1:20 PM -- Vendors suck. What the hell's wrong with this thing, anyway? We bought it a month ago, and it still doesn't work. Why can't this stuff just work out of the box?
Users are idiots. They aren't even using a quarter of the product's functionality. Now they're complaining because it doesn't do something it was never designed to do in the first place. Why can't they just read the documentation?
If you've ever uttered one or more of the above sentences, congratulations. You are a bona fide, human member of the IT security industry. And whether you're an IT pro or a security vendor, you're ticked off because security products don't work the way they should.
Unfortunately, you're also part of the problem. Because one of the chief reasons security products don't work is a lack of communication between users and vendors. Check out this week's Top 10 Reasons Security Products Don't Work.
When we stewed up that story, our goal was to talk to users and vendors independently, asking them to give their own perspectives on the faults and problems with current security technology. We felt there was a disconnect between what users were telling us and what vendors were saying. Man, were we right. In some cases, the users and vendors we interviewed didn't even seem to be on the same planet, much less the same page.
It's hard to generalize about security products, because they cover such a wide spectrum, but both users and vendors made some excellent points on both sides of the argument. IT managers, for example, pointed out that today's palette of security products is deeply flawed. Many current offerings are hard to use, and many others contain holes or shortcomings that make them easy to circumvent. Even when products work as they should, they often produce false positives or provide insufficient protection against zero-day attacks.
But vendors made some equally salient points. Many IT departments fail to follow directions or get proper training when they implement new security tools. Many others manage to configure the functionality right out of their products, and many more fail to update their products after they've installed them.
The bottom line for both sides, however, is a lack of communication. IT people often find themselves disappointed in security products because they don't understand what the product was supposed to do in the first place. They don't fully evaluate its capabilities, or they expect it to fix all of their problems out of the box. Often, they're so focused on the one problem they're trying to solve that they fail to realize the potential of the solution. They're so deep in their own holes that they can't see the field, and they're so numb from vendor product pitches that they aren't really listening anymore.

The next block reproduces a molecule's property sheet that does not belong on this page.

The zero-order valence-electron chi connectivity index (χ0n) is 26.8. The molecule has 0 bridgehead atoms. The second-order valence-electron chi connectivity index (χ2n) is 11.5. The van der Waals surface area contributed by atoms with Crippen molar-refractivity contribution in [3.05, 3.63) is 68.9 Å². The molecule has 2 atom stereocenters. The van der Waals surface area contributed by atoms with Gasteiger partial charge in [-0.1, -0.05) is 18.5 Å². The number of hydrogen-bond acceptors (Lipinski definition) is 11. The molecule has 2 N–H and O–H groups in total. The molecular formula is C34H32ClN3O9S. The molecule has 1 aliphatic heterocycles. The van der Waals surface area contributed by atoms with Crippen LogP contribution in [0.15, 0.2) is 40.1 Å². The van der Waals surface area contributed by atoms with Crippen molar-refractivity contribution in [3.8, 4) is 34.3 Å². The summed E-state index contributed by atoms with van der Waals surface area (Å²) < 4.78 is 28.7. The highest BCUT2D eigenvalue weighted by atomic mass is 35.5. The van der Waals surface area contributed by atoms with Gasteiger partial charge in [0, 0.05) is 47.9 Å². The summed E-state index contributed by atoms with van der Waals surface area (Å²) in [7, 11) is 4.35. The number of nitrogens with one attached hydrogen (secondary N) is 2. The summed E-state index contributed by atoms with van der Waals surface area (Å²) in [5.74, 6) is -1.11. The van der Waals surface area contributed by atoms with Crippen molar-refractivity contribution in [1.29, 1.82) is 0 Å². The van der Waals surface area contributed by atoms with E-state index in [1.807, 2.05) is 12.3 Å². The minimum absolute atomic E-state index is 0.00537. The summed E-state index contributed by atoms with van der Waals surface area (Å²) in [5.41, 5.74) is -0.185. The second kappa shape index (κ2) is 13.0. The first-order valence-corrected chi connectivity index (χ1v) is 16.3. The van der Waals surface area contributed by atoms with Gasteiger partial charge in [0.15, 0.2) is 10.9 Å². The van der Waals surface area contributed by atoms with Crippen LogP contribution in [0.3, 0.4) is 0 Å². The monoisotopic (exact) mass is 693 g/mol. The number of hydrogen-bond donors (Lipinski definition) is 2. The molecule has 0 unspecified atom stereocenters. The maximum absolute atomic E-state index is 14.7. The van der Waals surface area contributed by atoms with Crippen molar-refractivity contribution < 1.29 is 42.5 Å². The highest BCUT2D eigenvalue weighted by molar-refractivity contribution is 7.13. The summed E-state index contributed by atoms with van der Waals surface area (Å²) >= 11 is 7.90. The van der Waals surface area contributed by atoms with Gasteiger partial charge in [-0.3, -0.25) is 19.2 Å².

Vendors do a little more listening they have to if they want to make any sales but they often don't act on what they hear. They have an idea, and that idea often trumps actual user demand when it comes time to do product development. They might know what users want, but that knowledge often is lost during the actual development and marketing of the product. And of course, many of them are guilty of overhyping and overpromising on their products, raising user expectations and then dashing them against the rocks.
Wouldn't it be nice if users who really knew what they wanted could speak directly to vendor development teams (not salespeople) who could actually do something about it? We think it would be. And we're willing to put our money where our mouth is. If you have an idea for a product, or an enhancement to an existing product, send it to the message board attached to this column. Maybe we can get some of this talk going right now.
Note: Your responses are invited! But please don't send email post your feedback to the Dark Reading message board.
Tim Wilson, Site Editor, Dark Reading